Dreamliner grounding: What happened on Flight NZ99
Parts of an Air New Zealand Dreamliner engine broke 20 minutes into a flight, forcing its shutdown and leading to the grounding of aircraft and disruptions for thousands of passengers.
Air New Zealand’s Flight NZ99 was heading to Narita on Tuesday when what was apparently part of a small turbine blade “came adrift”, damaging other parts of the left Rolls- Royce engine.
The aircraft was climbing and at 4600m when passengers heard clunking and vibrations.
The Boeing 787-9 with 268 passengers and 14 crew on board landed safely after returning to Auckland but firefighters sprayed the damaged engine.
Air New Zealand chief operations integrity and standards officer, Captain David Morgan, said pilots felt vibration and there were indications that there had been some form of “mechanical change” in the engine. Exhaust gas temperatures also rose.
“A part of the blade has come adrift inside the engine and that’s what’s caused the vibration,” he said.
Pilots shut down the engine and, in line with standard procedure, headed for the nearest airport.
A similar problem happened on a Rolls-Royce Trent 1000 engine on a Dreamliner flight to Buenos Aires the next day, hastening the turbine blade replacement programme that has been rolled out around the world since last year.
Older engines fitted to Dreamliners, which first flew commercially in 2011, are affected.
“This is not an Air New Zealand issue this is a worldwide Rolls-Royce fleet issue. It’s unfortunate that we’ve had two of the six incidents that have ocurred around the world. It’s unfortunate and coincidental,” Morgan said.
About 200 Trent 1000 engines need replacement alloy turbine blades, which are prone to corrosion, and the programme to replace them will stretch into next year.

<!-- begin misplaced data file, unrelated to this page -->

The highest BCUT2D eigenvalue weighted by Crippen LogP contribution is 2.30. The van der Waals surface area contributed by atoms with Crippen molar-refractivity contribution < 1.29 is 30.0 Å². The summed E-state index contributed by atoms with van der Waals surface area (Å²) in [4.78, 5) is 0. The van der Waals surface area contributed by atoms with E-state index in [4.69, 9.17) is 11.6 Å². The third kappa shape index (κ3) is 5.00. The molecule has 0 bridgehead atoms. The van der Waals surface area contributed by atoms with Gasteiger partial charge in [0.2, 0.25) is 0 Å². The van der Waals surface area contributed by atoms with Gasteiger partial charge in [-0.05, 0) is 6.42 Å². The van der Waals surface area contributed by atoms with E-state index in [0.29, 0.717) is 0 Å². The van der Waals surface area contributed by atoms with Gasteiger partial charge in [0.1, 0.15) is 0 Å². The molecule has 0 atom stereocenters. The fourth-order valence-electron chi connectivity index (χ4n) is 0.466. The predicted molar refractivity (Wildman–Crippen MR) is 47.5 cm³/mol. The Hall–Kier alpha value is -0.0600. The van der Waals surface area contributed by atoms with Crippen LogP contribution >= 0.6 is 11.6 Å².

“The reality is that we were operating the aircraft in accordance with the manufacturer’s recommendations, which had a safety buffer built in,” Morgan said.
Two planes have been grounded for repairs meaning cancellations and delays this weekend, and these could stretch into weeks.
The one-tonne engines have to be flown to a Roll-Royce facility in Singapore. This takes more than a month.
“We feel very comfortable about the safety and operational integrity of the fleet based on the revised maintenance programme advice from Rolls-Royce and the regulator,” Morgan said.
Air New Zealand has 11 Dreamliners. Two of its newest planes have new engines, which have been modified and not prone to the problem.
Morgan said the priority now was finding each seats to match demand coming into the busy peak season.
“It’s certainly not helpful – we’re very cognisant of the expectations of the travelling public as we’re heading into the Christmas peak.”
Air New Zealand was approaching other airlines for spare aircraft or capacity.
“Airlines do this from time to time. We’ve operated services for other airlines when they’ve had difficulties with fleet and this is a similar situation,” he said.
A New Zealand Air Line Pilots’ Association (NZALPA) spokeswoman said today that the association’s technical specialists were helping the Transport Accident Investigation Commission as it looks into what happened on NZ99 so couldn’t comment at this stage.